Davey shows good alignment on the bike. Photo courtesy of familyride.us

Davey (G&O Family Cyclery) shows good alignment on the bike. Photo courtesy of familyride.us

First, make sure you have a good bike fit. Too far a reach can lead to hyperextending elbows, and too short a top tube can flex the back and kink the cervical spine. Find the frame size (or get adjustments) to make your fit just right.

Second, learn what your reflexive habits are on the bike. Get into a quadruped (all fours) position, with your knees right under your hips, and your hands under your shoulders. Notice how you arrange your body –

  • Is your back arched or is it flexed?
  • Are your ears up around your shoulders?
  • Are your ribs falling towards the ground?
  • Which way do your elbows point – to either side or toward your feet?
  • Are your elbows hyperextended?
  • What about your hands? Are they pointed towards each other or do they point away?
  • What’s your tailbone doing? Are your sit bones (those two spots that get sore when you haven’t ridden in a while) pointing toward the ground, or toward the wall behind you?
  • Extend one leg back. Does your hip/pelvis move (do you drop a hip?) Do you arch your low back?

What you do here reflects what you most likely do when you are on your bike. When your pedal crank is horizontal to the ground, you are basically in this quadruped position, at least on that side of the bike. Here are some adjustments you can make, while still on the floor, that translate to on the bike:

  • Hands and elbows – spread your fingers, palms to floor, and point the middle fingers to the front, and the thumbs toward each other (L shape). Note: you may not be able to get the thumbs perpendicular to the middle fingers, but try. Put a slight bend in your elbows (especially if you have hyper mobility here) and slightly squeeze the tips toward each other. That will put a slight external rotation in your arms; if it feels pretty tight, you probably have internally rotated shoulders. You can also hold a yoga block (lengthwise) between your elbows. On the bike, note your hand position (aim for shoulder width) and gently squeeze the elbows toward each other.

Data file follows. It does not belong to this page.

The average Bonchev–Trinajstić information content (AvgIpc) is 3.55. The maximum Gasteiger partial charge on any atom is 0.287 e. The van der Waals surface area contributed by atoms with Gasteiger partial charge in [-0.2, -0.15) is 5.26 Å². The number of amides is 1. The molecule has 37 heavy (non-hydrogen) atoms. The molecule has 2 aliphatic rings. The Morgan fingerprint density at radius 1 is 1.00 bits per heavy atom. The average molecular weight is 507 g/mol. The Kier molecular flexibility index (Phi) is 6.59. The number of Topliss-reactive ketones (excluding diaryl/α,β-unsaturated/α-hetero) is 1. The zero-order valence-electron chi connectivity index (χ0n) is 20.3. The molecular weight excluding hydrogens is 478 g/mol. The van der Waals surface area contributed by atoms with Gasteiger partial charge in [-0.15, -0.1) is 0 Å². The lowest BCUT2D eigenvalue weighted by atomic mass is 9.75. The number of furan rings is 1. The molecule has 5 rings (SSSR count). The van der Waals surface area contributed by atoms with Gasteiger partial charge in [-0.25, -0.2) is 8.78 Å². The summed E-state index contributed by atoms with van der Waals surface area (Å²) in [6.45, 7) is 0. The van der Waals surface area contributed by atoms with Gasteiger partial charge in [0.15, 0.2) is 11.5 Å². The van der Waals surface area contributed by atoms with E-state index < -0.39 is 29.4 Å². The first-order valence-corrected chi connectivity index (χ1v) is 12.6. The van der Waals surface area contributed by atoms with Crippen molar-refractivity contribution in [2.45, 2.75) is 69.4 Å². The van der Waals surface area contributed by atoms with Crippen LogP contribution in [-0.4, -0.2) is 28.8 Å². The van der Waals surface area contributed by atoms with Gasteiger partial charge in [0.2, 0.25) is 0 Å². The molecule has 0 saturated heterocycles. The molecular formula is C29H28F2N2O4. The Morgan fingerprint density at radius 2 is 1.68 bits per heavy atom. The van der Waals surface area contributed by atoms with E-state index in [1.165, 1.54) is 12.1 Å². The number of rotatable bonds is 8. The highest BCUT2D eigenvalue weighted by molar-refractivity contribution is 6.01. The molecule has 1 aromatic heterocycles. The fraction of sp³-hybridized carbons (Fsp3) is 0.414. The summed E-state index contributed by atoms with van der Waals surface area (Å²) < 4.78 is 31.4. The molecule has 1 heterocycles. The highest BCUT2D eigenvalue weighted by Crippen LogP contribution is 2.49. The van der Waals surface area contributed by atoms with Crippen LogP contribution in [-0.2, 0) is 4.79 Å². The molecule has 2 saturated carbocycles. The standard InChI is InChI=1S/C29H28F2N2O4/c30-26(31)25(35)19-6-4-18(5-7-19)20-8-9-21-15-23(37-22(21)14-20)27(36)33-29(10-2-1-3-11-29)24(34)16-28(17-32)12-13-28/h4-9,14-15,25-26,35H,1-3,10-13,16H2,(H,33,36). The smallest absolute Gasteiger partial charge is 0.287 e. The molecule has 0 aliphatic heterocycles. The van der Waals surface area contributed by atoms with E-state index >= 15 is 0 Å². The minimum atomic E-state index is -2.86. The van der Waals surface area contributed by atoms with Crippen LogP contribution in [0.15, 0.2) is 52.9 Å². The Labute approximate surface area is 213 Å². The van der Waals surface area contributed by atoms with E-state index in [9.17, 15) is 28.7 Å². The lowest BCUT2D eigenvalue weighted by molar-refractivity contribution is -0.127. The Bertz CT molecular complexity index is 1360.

• Torso – If your ribs are dropping toward the floor, try lifting your them til your upper back opens up between the shoulder blades – not like cow in cat-cow pose, but enough for the scapula to spread apart. Watch this video for a good visual.

If you have a flexed spine, untuck your tail! Imagine two lights on your sit bones and point them toward the wall behind you, not down, gently lifting your tailbone toward the sky. Stop as soon as you have a level back, with a slight arch in the lower spine. On the bike, notice if you collapse your sternum toward the bars (drop your ribs), or really round your back (flexed spine), and adjust.

  • Hips – what happened when you extended your leg back? Cyclists are known for having weak glutes (which affects lateral hip movement – hello IT band pain and knee pain!) and tight tight hip flexors (short psoas, tight back). For the weak glutes, this recently showed up on my newsfeed. You can also practice a pelvic list throughout the day. Watch this video for a great explanation and demonstration!

This will strengthen your lateral hips and help keep the knee and foot in line with the hip as you pedal – no more collapsing the knee toward the top tube!

  • For those tight hip flexors, you could try a bike like this. Or you can start opening them up with some of these moves. Most helpful though, is spend more time walking – balance your time on the bike with your time walking. If your hip flexors are really tight, you probably won’t get much hip extension at first (especially if you go back to sitting – on the bike or chair – most of the day). Plus your calves will be pretty tight (which also has a relationship to tight shoulders). Get yourself a half dome or roll up a towel or yoga mat and do this as often as you can throughout the day. Out on a ride? No problem! Find a curb (or in the woods, a log or rock) and stretch. Your body will be so happy!

This isn’t an exhaustive list, but it’s a start. Always check with your doc or PT if you have pain or issues that won’t go away. And be sure to check out the many ways to start working toward better alignment habits at Nutritious Movement. If you are in Seattle, two good teachers are found at Purna Wellness and Crescendo Wellness. Happy riding!